Tuesday, March 13, 2007


In the wake of John MacArthur's recent eschatology comments at the Shepherd's Conference, Justin Taylor has gotten permission from Sam Storms (a DTS alumnus) to post an article slated for publication in a book by Storms on eschatology. The article is entitled, "Problems with Premillennialism."

Taylor summarizes the article at Between Two Worlds writing:

As a preview, Storms points out that if you are a Premillennialist (whether Dispensationalist or not), there are several things you must necessarily believe:

You must necessarily believe that physical death will continue to exist beyond the time of Christ’s second coming.

You must necessarily believe that the natural creation will continue, beyond the time of Christ’s second coming, to be subjected to the curse imposed by the fall of man.

You must necessarily believe that the New Heavens and New Earth will not be introduced until 1,000 years subsequent to the return of Christ.

You must necessarily believe that unbelieving men and women will still have the opportunity to come to saving faith in Christ for at least 1,000 years subsequent to his return.

You must necessarily believe that unbelievers will not be finally resurrected until at least 1,000 years subsequent to the return of Christ.

You must necessarily believe that unbelievers will not be finally judged and cast into eternal punishment until at least 1,000 years subsequent to the return of Christ.

Amillennialists--rightly, it seems to me--don't see these beliefs being taught in Scripture. If you're interested in the exegetical details, head over to Storms's article.
(HT: JT)


Jeff Wright said...

For amils who believe in progressive revelation, what do they do with Rev 20? Are they open to the possibility that John has revelation about the millennium that Paul did not have? I'm not saying that Rev 20 is cut and dry. I'm just wondering what they do with it while respecting the concept of progressive revelation.

M. Jay Bennett said...

I have to admit I'm no expert on eschatology, so bear with me (any help here would be very much appreciated).

But I think what the amil would say is that he applies a consistent hermeneutic when reading Revelation that respects the fact that it is Apocalyptic literature. As such, it is highly symbolic and not necessarily chronological. Therefore, Rev. 20:1-6 should be read like the rest of Revelation, as a representation (apocalyptic vision) of the reign of Christ. Amils would say that reign is in heaven beginning with the Ascension and continuing until the Second Coming.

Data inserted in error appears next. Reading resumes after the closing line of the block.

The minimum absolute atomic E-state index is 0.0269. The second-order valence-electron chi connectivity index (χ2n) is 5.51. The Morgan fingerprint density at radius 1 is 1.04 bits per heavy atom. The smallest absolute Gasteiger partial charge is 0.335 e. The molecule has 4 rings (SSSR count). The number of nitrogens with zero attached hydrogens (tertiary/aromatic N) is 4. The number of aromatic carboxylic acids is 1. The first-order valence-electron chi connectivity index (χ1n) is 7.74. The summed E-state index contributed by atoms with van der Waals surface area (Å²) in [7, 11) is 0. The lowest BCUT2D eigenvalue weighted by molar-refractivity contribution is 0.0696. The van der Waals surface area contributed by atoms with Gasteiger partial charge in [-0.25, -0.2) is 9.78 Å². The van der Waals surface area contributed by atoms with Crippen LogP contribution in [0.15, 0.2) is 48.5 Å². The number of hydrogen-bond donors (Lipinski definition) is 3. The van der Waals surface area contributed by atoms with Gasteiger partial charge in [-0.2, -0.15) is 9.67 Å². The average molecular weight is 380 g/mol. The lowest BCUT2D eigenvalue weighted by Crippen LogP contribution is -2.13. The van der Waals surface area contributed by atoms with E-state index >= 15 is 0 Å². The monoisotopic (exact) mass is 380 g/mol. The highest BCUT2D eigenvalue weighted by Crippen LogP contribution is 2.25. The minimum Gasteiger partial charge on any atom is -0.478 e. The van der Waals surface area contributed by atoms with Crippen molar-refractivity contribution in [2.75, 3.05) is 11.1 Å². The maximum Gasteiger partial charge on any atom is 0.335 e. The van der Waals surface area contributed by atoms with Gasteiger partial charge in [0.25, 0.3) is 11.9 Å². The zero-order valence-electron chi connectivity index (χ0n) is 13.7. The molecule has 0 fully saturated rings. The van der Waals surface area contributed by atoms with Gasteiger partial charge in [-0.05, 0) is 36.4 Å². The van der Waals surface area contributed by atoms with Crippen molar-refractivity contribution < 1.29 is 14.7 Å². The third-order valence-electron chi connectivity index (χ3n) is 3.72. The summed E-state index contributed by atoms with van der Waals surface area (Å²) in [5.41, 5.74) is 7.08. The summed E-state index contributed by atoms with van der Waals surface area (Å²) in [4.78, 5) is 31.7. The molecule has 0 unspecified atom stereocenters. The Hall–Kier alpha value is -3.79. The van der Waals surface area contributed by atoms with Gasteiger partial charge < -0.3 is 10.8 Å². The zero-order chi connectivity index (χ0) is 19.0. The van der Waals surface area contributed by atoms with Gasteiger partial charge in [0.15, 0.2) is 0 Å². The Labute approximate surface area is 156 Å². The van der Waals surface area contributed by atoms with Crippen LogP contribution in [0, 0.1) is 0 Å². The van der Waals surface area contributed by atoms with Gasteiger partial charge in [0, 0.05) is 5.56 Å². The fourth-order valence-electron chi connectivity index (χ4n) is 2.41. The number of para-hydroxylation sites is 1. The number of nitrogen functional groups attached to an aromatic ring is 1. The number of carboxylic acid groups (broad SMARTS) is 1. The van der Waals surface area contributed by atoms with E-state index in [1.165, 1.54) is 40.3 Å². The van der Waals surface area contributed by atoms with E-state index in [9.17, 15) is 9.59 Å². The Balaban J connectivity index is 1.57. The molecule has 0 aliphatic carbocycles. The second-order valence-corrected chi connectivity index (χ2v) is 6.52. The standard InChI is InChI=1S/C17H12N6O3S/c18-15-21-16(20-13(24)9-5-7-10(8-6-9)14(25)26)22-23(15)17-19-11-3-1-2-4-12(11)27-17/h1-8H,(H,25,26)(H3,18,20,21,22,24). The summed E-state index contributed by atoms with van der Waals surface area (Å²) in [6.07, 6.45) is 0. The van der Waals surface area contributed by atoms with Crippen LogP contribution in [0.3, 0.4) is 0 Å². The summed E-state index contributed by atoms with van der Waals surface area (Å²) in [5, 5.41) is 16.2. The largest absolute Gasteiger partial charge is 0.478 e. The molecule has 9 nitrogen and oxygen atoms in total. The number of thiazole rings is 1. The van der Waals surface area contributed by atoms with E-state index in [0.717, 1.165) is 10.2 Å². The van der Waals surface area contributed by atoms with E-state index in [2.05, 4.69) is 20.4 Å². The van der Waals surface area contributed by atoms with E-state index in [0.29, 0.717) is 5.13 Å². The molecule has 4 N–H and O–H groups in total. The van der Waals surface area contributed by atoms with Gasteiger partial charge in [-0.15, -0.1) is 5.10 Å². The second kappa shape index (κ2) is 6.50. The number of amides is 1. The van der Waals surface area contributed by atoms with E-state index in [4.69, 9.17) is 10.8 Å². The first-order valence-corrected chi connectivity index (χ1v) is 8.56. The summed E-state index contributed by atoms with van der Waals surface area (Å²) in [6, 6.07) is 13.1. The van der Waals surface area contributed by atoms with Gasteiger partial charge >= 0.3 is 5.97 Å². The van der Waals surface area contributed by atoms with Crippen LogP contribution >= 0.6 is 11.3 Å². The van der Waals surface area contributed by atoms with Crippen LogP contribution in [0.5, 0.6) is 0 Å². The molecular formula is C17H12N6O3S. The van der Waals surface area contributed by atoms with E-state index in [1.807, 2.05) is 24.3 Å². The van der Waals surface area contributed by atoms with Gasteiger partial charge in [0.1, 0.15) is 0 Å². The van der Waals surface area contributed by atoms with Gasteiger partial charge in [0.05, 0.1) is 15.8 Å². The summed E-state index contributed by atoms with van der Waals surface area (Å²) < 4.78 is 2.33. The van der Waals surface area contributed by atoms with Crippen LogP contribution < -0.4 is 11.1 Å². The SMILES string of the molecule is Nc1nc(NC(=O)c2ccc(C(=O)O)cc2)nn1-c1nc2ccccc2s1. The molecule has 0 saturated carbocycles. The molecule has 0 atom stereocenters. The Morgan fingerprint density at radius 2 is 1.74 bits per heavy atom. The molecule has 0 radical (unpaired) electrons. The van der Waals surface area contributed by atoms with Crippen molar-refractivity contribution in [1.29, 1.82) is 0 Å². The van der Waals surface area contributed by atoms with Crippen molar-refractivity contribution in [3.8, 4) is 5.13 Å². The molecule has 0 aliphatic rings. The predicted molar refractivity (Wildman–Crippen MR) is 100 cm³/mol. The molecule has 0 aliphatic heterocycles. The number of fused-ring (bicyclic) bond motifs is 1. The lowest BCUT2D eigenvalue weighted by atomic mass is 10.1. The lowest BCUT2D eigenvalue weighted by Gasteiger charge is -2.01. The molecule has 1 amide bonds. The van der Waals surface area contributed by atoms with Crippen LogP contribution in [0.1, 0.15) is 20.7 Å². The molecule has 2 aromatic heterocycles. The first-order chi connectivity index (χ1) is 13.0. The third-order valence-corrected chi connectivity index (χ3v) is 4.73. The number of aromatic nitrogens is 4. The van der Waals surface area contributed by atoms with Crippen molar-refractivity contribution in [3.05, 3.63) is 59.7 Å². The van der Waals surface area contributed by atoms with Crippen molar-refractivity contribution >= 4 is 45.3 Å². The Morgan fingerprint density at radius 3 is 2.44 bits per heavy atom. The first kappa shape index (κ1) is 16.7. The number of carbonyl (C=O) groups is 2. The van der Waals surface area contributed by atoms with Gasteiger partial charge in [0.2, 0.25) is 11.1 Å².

Interestingly, most premils admit that you have to interpret what you read in Rev. 1-19 and 20:7-22:21 as highly symbolic. But when they get to Rev. 20:1-6, the hermeneutic suddenly shifts from symbolism to literalism and then back to symbolism.

I don't think amils would question the fact of progressive revelation. But I don't think the progressiveness of revelation (or really the inspiration of particular humans to write revelation unique to them, since no one really knows when Revelation was written) is an issue in the debate. The question is not, "Could God have given a unique revelation through John?" I'm pretty sure everyone would agree that he could. But the question is "Did he?" The question is what does the text John wrote actually mean, not what could it possibly mean?

In the search for what any text actually means, interpreters should always begin with the Analogy of Faith assumption. It should be assumed that whatever is written at any point in the progress of special revelation can be found repeated throughout thematically. Now the clarity of a partcular element may improve in the progress of revelation, but I don't know that we should ever expect to see anything absolutely new (without any foreshadowing at all) going on.

With that in mind, I would be wary of taking any one passage in isolation and formulating a system around it. I would rather assume continuity and formulate the system around the major themes that are painted with broad strokes throughout Scripture.